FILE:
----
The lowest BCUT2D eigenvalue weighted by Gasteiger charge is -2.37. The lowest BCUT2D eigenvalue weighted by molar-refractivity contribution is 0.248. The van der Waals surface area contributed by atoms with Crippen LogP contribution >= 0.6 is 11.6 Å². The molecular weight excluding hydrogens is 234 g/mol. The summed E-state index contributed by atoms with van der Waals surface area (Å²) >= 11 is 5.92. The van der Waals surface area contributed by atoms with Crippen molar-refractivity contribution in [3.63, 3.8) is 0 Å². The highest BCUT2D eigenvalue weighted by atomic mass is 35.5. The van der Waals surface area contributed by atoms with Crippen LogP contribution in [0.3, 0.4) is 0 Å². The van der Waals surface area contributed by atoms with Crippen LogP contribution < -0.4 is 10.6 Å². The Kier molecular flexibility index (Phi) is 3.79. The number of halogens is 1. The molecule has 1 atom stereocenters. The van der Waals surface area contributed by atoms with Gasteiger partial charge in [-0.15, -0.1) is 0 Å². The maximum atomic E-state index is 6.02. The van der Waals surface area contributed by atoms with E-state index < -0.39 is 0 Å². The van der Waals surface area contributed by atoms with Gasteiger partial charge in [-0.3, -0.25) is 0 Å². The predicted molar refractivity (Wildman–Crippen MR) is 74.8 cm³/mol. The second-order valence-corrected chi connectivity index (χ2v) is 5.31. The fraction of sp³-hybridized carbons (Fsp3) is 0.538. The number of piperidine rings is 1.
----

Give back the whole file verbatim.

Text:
The lowest BCUT2D eigenvalue weighted by Gasteiger charge is -2.37. The lowest BCUT2D eigenvalue weighted by molar-refractivity contribution is 0.248. The van der Waals surface area contributed by atoms with Crippen LogP contribution >= 0.6 is 11.6 Å². The molecular weight excluding hydrogens is 234 g/mol. The summed E-state index contributed by atoms with van der Waals surface area (Å²) >= 11 is 5.92. The van der Waals surface area contributed by atoms with Crippen molar-refractivity contribution in [3.63, 3.8) is 0 Å². The highest BCUT2D eigenvalue weighted by atomic mass is 35.5. The van der Waals surface area contributed by atoms with Crippen LogP contribution in [0.3, 0.4) is 0 Å². The van der Waals surface area contributed by atoms with Crippen LogP contribution < -0.4 is 10.6 Å². The Kier molecular flexibility index (Phi) is 3.79. The number of halogens is 1. The molecule has 1 atom stereocenters. The van der Waals surface area contributed by atoms with Gasteiger partial charge in [-0.15, -0.1) is 0 Å². The maximum atomic E-state index is 6.02. The van der Waals surface area contributed by atoms with E-state index < -0.39 is 0 Å². The van der Waals surface area contributed by atoms with Gasteiger partial charge in [-0.3, -0.25) is 0 Å². The predicted molar refractivity (Wildman–Crippen MR) is 74.8 cm³/mol. The second-order valence-corrected chi connectivity index (χ2v) is 5.31. The fraction of sp³-hybridized carbons (Fsp3) is 0.538. The number of piperidine rings is 1.